Strict glycemic control has been shown to reduce both morbidity and mortality in critically ill surgical patients; however, overly aggressive management of hyperglycemia may also be associated with deleterious effects. We sought to characterize clinical outcomes associated with different levels of persistent hyperglycemia (PH) in a cohort of severely injured patients with trauma, when a strict glycemic control protocol (target glucose 80–110 mg/dL) was implemented.
Data were obtained from a multicenter prospective cohort study evaluating clinical outcomes in blunt injured adults with hemorrhagic shock. Glycemic control was analyzed using the average maximum daily glucose values from postinjury day 2 (>48 hours after injury) to postinjury day 5. PH was defined as a mean glucose value >130 mg/dL, and was categorized into three different severity levels (I–III) based on the distribution of mean 4-day glucose values for the cohort. Separate Cox proportional hazard regression models were then used to determine whether PH was independently associated with mortality and nosocomial infection (NI), and the level of glycemic control that was associated with these poor outcomes.
Overall mortality and NI rates for the study population (n = 862) were 10.8% and 49.6%, respectively. Cox proportional hazard regression revealed that PH was independently associated with almost an 80% higher mortality in patients with mean 4-day glucose values >145 mg/dL (group II) and almost a twofold higher mortality in patients with >165 mg/dL (group III). However, PH was not independently associated with a higher risk of NI at any level. Patients with PH did have a higher incidence of early multiple organ failure (within first 48 hours: 30.2% vs. 41.6% p = 0.001), which preceded the documentation of PH in the majority of patients.
Maintenance of daily maximum glucose values <145 mg/dL was independently associated with a survival benefit after injury. Patients with PH, despite aggressive insulin therapy, had a higher incidence of multiple organ failure and an associated higher risk of mortality. However, the strict glycemic control protocol in the current trauma cohort seems to have prevented the association of PH and infectious complications, which has been documented in prior studies. This analysis further validates the importance of strict glycemic control after injury, and highlights the need for further studies on the mechanism responsible for these findings.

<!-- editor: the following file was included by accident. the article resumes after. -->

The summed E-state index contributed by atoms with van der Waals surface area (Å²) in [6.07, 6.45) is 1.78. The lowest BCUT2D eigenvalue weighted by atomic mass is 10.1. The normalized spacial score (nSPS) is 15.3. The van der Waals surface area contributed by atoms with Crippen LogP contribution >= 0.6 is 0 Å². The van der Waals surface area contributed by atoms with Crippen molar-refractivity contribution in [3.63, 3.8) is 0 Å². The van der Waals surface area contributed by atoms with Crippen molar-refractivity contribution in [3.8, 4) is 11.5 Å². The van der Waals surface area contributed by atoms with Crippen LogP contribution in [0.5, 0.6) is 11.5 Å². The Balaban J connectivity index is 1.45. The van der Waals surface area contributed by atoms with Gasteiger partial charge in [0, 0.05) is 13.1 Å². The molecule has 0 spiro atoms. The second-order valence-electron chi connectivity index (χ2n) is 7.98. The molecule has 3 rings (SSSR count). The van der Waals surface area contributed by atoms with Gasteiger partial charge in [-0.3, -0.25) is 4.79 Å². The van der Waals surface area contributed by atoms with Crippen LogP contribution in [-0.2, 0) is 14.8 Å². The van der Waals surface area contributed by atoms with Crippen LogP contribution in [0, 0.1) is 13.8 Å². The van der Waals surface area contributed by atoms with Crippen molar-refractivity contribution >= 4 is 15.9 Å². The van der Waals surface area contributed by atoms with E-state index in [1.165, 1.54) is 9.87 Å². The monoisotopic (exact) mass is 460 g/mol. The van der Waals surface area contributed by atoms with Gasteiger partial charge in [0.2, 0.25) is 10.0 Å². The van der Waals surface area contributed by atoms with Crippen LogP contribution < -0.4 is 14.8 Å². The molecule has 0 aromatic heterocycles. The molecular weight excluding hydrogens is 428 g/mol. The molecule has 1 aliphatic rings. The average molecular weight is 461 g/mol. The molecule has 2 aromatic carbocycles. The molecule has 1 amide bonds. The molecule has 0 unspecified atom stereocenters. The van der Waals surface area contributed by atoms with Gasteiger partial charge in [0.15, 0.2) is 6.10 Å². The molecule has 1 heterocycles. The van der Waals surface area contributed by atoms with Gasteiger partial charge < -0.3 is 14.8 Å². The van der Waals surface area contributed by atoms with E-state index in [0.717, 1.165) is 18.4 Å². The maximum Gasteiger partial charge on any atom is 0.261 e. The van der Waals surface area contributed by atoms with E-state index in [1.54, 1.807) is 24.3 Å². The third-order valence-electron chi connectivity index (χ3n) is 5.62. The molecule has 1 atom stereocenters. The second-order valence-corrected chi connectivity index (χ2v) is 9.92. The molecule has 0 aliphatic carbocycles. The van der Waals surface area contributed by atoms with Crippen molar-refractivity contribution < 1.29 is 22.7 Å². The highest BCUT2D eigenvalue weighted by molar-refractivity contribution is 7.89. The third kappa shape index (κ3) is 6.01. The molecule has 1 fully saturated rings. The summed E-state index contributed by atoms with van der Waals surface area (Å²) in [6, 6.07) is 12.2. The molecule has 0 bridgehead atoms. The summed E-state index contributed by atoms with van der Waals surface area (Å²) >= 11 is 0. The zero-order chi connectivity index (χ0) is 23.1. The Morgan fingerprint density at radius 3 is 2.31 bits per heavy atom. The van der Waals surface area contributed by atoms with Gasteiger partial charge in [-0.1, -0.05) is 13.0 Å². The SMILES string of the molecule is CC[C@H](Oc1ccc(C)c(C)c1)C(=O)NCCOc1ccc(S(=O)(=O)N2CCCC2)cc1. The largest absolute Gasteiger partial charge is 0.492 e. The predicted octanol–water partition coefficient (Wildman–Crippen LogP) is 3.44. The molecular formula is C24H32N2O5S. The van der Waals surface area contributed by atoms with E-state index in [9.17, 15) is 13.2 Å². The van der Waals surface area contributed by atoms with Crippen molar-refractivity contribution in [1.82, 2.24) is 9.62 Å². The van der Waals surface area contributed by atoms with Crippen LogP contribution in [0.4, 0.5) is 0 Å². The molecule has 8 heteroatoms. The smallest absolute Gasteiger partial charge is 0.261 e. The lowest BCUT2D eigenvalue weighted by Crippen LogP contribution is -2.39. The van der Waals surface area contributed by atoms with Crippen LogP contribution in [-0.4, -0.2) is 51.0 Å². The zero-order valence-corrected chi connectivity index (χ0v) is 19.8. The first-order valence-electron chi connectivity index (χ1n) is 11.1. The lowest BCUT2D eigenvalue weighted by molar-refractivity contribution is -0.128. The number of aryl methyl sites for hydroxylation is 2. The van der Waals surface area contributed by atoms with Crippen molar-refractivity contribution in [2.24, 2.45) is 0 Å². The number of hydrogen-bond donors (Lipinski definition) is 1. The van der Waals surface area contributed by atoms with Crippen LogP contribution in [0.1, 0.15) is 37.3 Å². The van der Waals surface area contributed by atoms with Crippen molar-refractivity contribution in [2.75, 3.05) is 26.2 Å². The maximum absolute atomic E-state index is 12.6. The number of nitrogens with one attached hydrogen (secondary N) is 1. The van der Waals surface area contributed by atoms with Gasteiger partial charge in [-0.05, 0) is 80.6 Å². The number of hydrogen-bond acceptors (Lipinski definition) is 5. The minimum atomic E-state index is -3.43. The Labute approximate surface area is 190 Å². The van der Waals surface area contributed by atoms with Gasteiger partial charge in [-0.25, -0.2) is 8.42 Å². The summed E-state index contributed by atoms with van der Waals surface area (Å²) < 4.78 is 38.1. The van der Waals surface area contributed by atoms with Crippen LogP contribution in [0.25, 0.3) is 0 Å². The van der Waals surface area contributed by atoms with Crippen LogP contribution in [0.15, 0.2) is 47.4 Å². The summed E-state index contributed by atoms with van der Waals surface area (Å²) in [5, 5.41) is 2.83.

From the Division of Trauma and General Surgery (J.L.S.), University of Pittsburgh Medical Center, Pittsburgh, Pennsylvania; Division of Burn, Trauma, Critical Care (H.L.F., J.P.M.), University of Texas Southwestern Medical Center, Dallas, Texas; Division of General Surgery and Trauma (A.B.N.), St. Michael’s Hospital and the Department of Surgery, University of Toronto, Toronto, Canada; Division of General Surgery and Trauma (G.E.O., J.C., R.V.M.), Harborview Medical Center and the Department of Surgery, University of Washington, Washington; and Department of Surgery (E.E.M.), Denver Health Medical Center and The University of Colorado Health Sciences Center, Denver, Colorado.
Submitted for publication October 26, 2007.
Accepted for publication April 24, 2008.
Supported by funding from the National Institutes of Health (NIH NIGMS U54 GM062119-1).
Presented at the Surgical Infection Society 27th annual meeting, Toronto, Ontario, Canada, April 2007.
Address for reprints: Jason L. Sperry, MD, MPH, Division of General Surgery and Trauma, Department of Surgery, University of Pittsburgh Medical Center, 200 Lothrop Street, Pittsburgh, PA 15213; email: email@example.com.